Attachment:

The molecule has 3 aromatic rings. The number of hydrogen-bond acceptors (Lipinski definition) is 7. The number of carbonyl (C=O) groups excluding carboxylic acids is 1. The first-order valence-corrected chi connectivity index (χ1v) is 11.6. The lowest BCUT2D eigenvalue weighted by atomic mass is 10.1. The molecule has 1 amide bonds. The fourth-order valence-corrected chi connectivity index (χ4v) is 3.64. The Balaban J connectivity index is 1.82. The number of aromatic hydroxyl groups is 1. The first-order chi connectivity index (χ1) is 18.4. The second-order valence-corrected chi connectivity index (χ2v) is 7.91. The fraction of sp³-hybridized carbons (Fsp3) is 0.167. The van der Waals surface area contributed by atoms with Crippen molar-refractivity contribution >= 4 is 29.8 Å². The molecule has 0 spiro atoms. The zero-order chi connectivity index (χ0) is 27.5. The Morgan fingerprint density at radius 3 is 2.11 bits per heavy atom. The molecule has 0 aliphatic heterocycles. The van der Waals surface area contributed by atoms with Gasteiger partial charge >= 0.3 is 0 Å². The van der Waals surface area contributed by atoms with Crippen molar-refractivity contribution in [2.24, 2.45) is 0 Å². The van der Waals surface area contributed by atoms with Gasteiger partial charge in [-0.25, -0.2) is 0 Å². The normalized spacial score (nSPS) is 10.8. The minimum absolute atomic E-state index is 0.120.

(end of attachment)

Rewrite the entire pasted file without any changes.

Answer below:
The molecule has 3 aromatic rings. The number of hydrogen-bond acceptors (Lipinski definition) is 7. The number of carbonyl (C=O) groups excluding carboxylic acids is 1. The first-order valence-corrected chi connectivity index (χ1v) is 11.6. The lowest BCUT2D eigenvalue weighted by atomic mass is 10.1. The molecule has 1 amide bonds. The fourth-order valence-corrected chi connectivity index (χ4v) is 3.64. The Balaban J connectivity index is 1.82. The number of aromatic hydroxyl groups is 1. The first-order chi connectivity index (χ1) is 18.4. The second-order valence-corrected chi connectivity index (χ2v) is 7.91. The fraction of sp³-hybridized carbons (Fsp3) is 0.167. The van der Waals surface area contributed by atoms with Crippen molar-refractivity contribution >= 4 is 29.8 Å². The molecule has 0 spiro atoms. The zero-order chi connectivity index (χ0) is 27.5. The Morgan fingerprint density at radius 3 is 2.11 bits per heavy atom. The molecule has 0 aliphatic heterocycles. The van der Waals surface area contributed by atoms with Gasteiger partial charge >= 0.3 is 0 Å². The van der Waals surface area contributed by atoms with Crippen molar-refractivity contribution in [2.24, 2.45) is 0 Å². The van der Waals surface area contributed by atoms with Gasteiger partial charge in [-0.25, -0.2) is 0 Å². The normalized spacial score (nSPS) is 10.8. The minimum absolute atomic E-state index is 0.120.